We learned the hard way so you don’t have to

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We learned the hard way so you don’t have to

Discovering new places and fishing for new species means taking your lumps, getting humbled and eventually feeling the electric buzz of a bent rod tied to a fish that blows your mind and recalibrates your life’s priorities.

You have dreamed of fishing in a far-off place. To make that dream a reality, you’ve already taken the first step by coming to Hobo Flyfishing.

We are here to help, and we’re not going to bombard you with hero shots and guarantee you will be the next guy holding that slobber-inducing fish. It might happen, you never know, but if you set the bar at a lifetime fish on your first outing, you may be disappointed.

If your expectations are more realistic, such as learning new waters and tactics, hanging out with some salty anglers and catching cool fish, you’re on your way to some fantastic experiences.

When embarking on an angling adventure, it helps to look past the postcard photos and grip and grin shots and plug into the real world of the traveling angler. You will have your moments of glory, but you will also feel a lung-burning climb up the learning curve.

When it all comes together there will be soul-stirring satisfaction and gratitude that you accomplished something amazing, and you were a participant in the process, not the guy writing a check and being handed a trophy for showing up.

We at Hobo Flyfishing have fished in numerous states and countries and learned many things the hard way. Through a combination of preparation, perseverance, dumb luck and flexibility, we caught a long list of fish in off-the-radar places.

Here’s a peek behind the curtain of those trips and a straight shot of honesty with no chaser from the angling school of hard knocks.

Do your homework

Traveling to a new place and catching new fish, or a familiar species in a different way, is a great way to broaden your fishing skills and add fish to your resume. The best way to stack the odds in your favor is to gather the best intel, go equipped with the right gear, and have an open mind and a willingness to learn.

Don't over think the fish

Catching any fish isn’t that difficult, no matter where you are. All fish have to eat (except salmon and steelhead migrating from the ocean). They also have to avoid predators. If you put something in front of a fish that looks like food, and you avoid spooking it, you stand a decent chance of hooking up. This is a simple concept we sometimes overlook when we elevate certain fish to god-like status. Don’t let them psych you out. They’re just fish trying to eat and avoid being eaten.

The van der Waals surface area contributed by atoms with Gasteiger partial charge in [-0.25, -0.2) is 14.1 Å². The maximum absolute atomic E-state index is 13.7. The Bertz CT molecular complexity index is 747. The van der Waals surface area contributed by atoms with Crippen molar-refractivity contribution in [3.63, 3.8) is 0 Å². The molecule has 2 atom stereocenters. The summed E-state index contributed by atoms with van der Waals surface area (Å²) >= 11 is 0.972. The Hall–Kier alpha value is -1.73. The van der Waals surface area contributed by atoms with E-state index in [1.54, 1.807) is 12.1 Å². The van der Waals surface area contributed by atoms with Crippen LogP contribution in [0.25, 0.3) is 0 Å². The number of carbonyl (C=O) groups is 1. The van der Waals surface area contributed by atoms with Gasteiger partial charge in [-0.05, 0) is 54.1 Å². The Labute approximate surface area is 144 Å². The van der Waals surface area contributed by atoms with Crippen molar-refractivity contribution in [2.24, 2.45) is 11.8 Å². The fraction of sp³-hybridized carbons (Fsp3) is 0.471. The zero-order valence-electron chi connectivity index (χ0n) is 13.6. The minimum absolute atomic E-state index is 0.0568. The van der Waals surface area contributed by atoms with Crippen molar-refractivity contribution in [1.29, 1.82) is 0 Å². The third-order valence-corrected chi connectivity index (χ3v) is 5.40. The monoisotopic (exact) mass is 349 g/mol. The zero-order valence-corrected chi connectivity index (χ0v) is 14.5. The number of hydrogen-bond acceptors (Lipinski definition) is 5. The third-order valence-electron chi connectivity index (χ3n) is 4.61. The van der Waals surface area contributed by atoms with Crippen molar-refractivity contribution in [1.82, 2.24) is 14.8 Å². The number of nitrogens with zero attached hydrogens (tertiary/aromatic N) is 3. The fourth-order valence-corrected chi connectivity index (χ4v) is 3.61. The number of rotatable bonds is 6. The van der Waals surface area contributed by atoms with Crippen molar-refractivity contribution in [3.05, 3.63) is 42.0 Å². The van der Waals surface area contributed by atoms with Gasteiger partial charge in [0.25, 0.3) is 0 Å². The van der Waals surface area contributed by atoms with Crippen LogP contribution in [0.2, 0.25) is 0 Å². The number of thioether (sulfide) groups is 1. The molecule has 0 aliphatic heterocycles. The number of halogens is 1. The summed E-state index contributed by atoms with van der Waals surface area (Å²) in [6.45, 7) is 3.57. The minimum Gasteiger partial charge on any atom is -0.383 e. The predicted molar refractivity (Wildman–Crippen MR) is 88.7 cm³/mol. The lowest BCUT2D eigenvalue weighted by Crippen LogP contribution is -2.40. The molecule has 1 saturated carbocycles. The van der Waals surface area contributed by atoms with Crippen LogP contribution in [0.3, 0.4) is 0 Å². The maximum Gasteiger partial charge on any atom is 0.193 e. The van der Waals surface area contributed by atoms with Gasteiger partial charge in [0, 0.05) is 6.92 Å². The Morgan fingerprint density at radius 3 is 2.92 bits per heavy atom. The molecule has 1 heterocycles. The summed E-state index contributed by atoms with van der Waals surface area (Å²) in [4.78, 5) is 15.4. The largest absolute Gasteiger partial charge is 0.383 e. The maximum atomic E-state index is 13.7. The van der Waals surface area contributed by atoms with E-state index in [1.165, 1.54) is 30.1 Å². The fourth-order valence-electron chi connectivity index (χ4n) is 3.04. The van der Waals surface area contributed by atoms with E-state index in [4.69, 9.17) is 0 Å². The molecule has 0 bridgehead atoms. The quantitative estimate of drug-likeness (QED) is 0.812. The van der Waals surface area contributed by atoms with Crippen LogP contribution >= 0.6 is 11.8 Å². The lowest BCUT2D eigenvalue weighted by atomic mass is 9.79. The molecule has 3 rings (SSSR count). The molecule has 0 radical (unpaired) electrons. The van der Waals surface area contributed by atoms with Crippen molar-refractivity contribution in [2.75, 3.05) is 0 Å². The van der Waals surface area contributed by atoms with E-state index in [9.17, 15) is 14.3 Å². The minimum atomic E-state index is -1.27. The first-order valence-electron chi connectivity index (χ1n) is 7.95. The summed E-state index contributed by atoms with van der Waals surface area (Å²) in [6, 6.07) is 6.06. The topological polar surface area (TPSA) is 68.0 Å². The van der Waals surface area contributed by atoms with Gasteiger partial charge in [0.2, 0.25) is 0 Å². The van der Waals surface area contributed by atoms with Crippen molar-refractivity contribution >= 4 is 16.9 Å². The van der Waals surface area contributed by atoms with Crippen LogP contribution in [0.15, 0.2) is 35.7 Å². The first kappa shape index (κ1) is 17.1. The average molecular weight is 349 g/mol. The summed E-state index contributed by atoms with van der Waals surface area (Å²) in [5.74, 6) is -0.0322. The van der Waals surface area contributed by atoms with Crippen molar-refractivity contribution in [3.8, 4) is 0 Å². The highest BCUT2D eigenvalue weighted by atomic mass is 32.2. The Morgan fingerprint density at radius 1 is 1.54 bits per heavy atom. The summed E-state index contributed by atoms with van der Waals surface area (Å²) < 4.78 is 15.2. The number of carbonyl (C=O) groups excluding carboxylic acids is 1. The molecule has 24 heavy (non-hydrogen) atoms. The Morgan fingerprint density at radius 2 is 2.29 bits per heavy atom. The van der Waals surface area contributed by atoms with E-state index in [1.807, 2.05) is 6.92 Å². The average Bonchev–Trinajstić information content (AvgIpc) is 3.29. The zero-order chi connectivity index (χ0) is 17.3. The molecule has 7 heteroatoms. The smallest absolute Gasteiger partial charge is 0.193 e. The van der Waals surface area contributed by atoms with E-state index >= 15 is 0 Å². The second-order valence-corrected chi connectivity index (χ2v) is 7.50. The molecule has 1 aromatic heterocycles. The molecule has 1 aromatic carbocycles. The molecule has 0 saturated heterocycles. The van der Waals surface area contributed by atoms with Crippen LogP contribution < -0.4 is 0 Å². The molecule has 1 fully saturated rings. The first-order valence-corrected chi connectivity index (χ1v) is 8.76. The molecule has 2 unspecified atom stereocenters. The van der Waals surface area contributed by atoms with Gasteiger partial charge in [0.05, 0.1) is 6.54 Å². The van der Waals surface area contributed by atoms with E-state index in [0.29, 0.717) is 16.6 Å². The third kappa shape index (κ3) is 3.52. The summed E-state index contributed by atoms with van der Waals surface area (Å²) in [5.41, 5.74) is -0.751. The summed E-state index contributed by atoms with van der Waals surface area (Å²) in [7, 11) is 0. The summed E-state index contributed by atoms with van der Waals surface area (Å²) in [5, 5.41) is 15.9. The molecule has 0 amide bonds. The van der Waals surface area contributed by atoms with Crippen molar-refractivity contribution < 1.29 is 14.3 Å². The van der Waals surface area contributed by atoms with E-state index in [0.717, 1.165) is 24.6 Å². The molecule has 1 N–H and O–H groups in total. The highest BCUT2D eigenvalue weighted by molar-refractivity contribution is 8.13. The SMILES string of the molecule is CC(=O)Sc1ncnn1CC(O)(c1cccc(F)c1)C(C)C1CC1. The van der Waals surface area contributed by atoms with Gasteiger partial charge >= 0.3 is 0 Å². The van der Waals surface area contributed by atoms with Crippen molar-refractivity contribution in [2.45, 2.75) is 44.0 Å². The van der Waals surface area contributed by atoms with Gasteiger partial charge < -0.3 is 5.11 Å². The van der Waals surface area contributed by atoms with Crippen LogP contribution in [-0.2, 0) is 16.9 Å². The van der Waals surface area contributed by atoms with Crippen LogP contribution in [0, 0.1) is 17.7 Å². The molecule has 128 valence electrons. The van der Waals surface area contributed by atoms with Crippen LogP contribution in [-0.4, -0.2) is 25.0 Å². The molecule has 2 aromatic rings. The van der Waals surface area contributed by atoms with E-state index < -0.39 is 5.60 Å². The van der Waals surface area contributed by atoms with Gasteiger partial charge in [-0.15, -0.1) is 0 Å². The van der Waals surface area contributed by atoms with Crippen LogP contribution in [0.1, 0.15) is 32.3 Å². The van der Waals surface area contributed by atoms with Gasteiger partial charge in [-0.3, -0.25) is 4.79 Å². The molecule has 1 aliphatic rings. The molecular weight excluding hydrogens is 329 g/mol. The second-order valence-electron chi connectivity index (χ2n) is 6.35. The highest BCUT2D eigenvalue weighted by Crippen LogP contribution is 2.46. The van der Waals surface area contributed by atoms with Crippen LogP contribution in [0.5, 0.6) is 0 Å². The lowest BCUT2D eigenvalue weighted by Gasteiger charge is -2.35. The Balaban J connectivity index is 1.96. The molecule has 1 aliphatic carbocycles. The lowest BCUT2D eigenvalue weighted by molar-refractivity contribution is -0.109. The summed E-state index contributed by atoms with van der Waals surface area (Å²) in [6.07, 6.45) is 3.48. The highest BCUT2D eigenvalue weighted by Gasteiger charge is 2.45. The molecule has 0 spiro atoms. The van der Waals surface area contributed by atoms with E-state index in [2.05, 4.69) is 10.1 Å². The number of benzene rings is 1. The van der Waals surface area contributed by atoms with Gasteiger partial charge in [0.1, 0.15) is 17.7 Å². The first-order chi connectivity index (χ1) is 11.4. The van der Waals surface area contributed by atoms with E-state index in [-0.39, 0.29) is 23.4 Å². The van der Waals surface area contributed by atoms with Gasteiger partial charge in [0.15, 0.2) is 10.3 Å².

Expect to be humbled

No matter how much homework you do and fresh intel you collect, at some point you will still feel like a stumbling rookie, or things will simply be different than you anticipated. It’s part of the game. Accept it with some humor, humility and get over it. You probably won’t be a natural, and if a guide tells you so, he (or she) is probably humping your leg for a tip.

Improve your casting

Your biggest shortcoming will probably be your casting skills. That’s no knock, it’s just that your casting skills are geared toward your usual type of fishing. Practice all those situations you try to avoid, like casting into the wind and with a heavy fly, and you will be partway up the learning curve before you leave home.

Avoid tequila and popcorn (together)

Popcorn and tequila is not a well-balanced meal. That should be self explanatory, but if you start with tequila and add some salty, buttery popcorn as an appetizer that transforms into the main course after a few more tequilas, it seems like fine meal… until morning. Then you will agree it’s not.


Don't overlook any fish

Don’t fixate on the marquee fish and ignore others that may be more plentiful and easier to catch. There’s no shame in having fun catching fish, even if they aren’t the “cool” fish, and you can use the skills you develop catching them as stepping stones to the famously finicky ones.

Accept what's beyond your control

Expect guides to know the area they fish and the most effective ways to catch fish there. Don’t expect them to control the weather, water conditions, make fish magically appear, make them bite, or have them change their habits to suit your angling preferences.

Be a team mate

If you’re sight fishing in the flats, don’t wait for your guide to spot the fish. Guides are trained to spot fish, and they’re going to spot more than you, but two people searching will cover more water than one. Working as a team is more exciting than passively waiting to be told what to do.

Embrace the suck

The simple reality of traveling and fishing is sometimes things go sideways. You can let it ruin your trip, or you can roll with it. Things going wrong will help you appreciate it more when things go right.